The two most important issues in the institutions and rules of trade concern forms of "fast track" authority. That term is usually employed by trade professionals to mean a law that establishes expedited procedures for congressional approval of the implementing legislation for trade agreements. There is another law that is also known by that same title, however, that similarly establishes expedited procedures for the congressional approval of a president's plans.
The Obama administration has already made a formal request for the second type of fast-track authority, asking that Congress renew the Reorganization Act of 1977. That law allows presidents to devise plans to reorganize agencies and to submit them for up-or-down votes in Congress. The administration wants this power in order to effect a reorganization of U.S. trade agencies and, by implication, to reorder U.S. priorities in trade policymaking.
President Obama announced his plans for a trade reorganization on January 13, 2012. The somewhat sketchy proposal calls for the consolidation of the Office of the U.S. Trade Representative, much of the Department of Commerce, and four other agencies into one as-yet unnamed department. The other components would be the Small Business Administration, the Export-Import Bank, the Overseas Private Investment Corporation, and the U.S. Trade and Development Agency.
WTR's analysis of this proposal provides context by reviewing how the structure of U.S. agencies has evolved over generations in response to changing needs and the politics of trade; examining the current trade policy machinery and how the proposal would remake it; surveying the initial reactions to this latest initiative from legislators, analysts, and stakeholders; and summarizing the special procedures by which the Obama administration proposes to achieve this reorganization. The analysis stresses that this proposal has some very high hurdles to clear, and that this could prove to be far too difficult to achieve in an election year. It also observes how an initiative to fold USTR into a trade-promotion and -enforcement agency is consistent with the administrationís preference for making the most of existing trade agreements over the negotiation or approval of new ones.
Another and related issue concerns the request for a new grant of fast-track negotiating authority. Also known as trade promotion authority (TPA), this power is generally considered indispensable for the completion and approval of trade negotiations. The last such grant expired in mid-2007, and while the Obama administration has long indicated that it would eventually request renewed fast-track authority it was not willing to set any sort of timetable. That changed with U.S. Trade Representative Ron Kirk's testimony before the House Ways and Means Committee in February, where he indicated that the administration would need a new grant before the end of 2012 in order to complete the TransPacific Partnership negotiations.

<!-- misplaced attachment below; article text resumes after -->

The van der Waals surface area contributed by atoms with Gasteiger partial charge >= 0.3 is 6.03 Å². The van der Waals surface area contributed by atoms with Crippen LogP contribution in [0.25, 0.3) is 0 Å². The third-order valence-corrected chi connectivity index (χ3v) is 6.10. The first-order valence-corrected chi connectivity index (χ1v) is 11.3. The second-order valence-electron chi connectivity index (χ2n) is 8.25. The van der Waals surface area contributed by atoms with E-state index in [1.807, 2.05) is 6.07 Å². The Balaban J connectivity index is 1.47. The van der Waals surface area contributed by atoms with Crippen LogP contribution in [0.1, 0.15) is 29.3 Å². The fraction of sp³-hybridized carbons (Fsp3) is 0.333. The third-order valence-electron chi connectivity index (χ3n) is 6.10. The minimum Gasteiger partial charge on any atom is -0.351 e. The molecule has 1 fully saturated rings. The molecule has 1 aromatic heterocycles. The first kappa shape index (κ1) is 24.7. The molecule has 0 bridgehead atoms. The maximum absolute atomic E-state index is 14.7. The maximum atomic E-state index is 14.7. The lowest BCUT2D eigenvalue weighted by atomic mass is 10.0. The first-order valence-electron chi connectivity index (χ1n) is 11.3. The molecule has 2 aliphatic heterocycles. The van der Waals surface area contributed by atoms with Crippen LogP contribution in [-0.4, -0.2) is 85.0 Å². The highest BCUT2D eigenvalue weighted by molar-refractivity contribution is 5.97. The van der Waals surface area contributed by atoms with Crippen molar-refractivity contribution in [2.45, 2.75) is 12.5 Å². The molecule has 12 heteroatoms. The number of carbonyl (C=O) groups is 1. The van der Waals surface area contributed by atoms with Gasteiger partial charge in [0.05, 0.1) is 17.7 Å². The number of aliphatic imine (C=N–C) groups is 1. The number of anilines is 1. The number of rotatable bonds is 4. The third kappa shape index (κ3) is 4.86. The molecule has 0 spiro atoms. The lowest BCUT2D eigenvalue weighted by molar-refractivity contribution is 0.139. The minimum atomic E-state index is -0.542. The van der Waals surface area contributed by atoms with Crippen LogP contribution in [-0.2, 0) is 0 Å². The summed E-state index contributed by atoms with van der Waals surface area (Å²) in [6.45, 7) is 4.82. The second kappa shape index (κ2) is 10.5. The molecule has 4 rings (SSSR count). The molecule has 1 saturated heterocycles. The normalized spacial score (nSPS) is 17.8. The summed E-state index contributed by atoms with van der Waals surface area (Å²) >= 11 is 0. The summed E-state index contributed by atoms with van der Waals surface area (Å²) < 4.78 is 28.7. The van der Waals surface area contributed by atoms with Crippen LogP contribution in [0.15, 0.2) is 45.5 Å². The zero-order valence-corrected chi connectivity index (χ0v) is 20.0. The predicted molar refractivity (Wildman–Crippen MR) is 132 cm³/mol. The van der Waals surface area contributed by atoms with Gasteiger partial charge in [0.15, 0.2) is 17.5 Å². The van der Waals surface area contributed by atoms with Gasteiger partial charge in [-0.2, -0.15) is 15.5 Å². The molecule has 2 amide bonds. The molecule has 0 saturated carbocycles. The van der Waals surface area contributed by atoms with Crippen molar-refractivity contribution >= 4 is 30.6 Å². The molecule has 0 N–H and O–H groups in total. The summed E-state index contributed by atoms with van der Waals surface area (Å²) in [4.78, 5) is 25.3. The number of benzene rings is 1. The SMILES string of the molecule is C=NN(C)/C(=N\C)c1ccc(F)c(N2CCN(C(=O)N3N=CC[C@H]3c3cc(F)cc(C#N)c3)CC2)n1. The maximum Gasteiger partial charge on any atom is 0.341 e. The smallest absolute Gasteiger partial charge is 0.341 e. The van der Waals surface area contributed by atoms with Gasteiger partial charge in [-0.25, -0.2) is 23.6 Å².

The following are the most significant terms
in the Dictionary of Trade Policy regarding
international institutions and
|Bretton Woods System||Member|
|General Council||Vienna Convention|
|Green Room||Working Party|
These are the most significant terms on U.S. institutions and rules:
|Administering Authority||Good Cop, Bad Cop|
|Amendment||International Trade Administration|
|Checks and Balances||Markup|
|Commerce Clause||Negotiating Objectives|
|Congressional Oversight Group||Non-Markup|
|Court of International Trade||Ratification|
|Executive Agreement||U.S. Int'l Trade Commission|
|Fast Track||U.S. Trade Representative|
|Federalism||Ways and Means Committee|
|:: Treaties and Coherence||:: Institutional Provisions of WTO Law||:: U.S. Trade Policymaking Process|
The key agreement agreement is the Vienna Convention on the Law of Treaties.
On the relations between institutions and their laws, see the Declaration on the Contribution of the World Trade Organization to Achieving Greater Coherence in Global Economic Policymaking and the Declaration on the Relationship of the World Trade Organization with the International Monetary Fund.
The key agreement in WTO law is the Agreement Establishing the World Trade Organization. See also the Declaration on the Contribution of the World Trade Organization to Achieving Greater Coherence in Global Economic Policymaking, the Decision on Notification Procedures, and the Decision on Institutional Arrangements for the General Agreement on Trade in Services.
Numerous other WTO agreements include provisions that
establish subsidiary bodies. See for example the provisions that establish
the Council for Trade in Services (GATS
XXIV), the Council for Trade-Related Aspects of Intellectual Property
Rights (Article 68 of the
TRIPs Agreement), and the Committee on Agriculture (Article
17 of the Agreement on Agriculture).
In addition to Constitution, the principal U.S. laws regarding the policymaking process are those dealing with the following: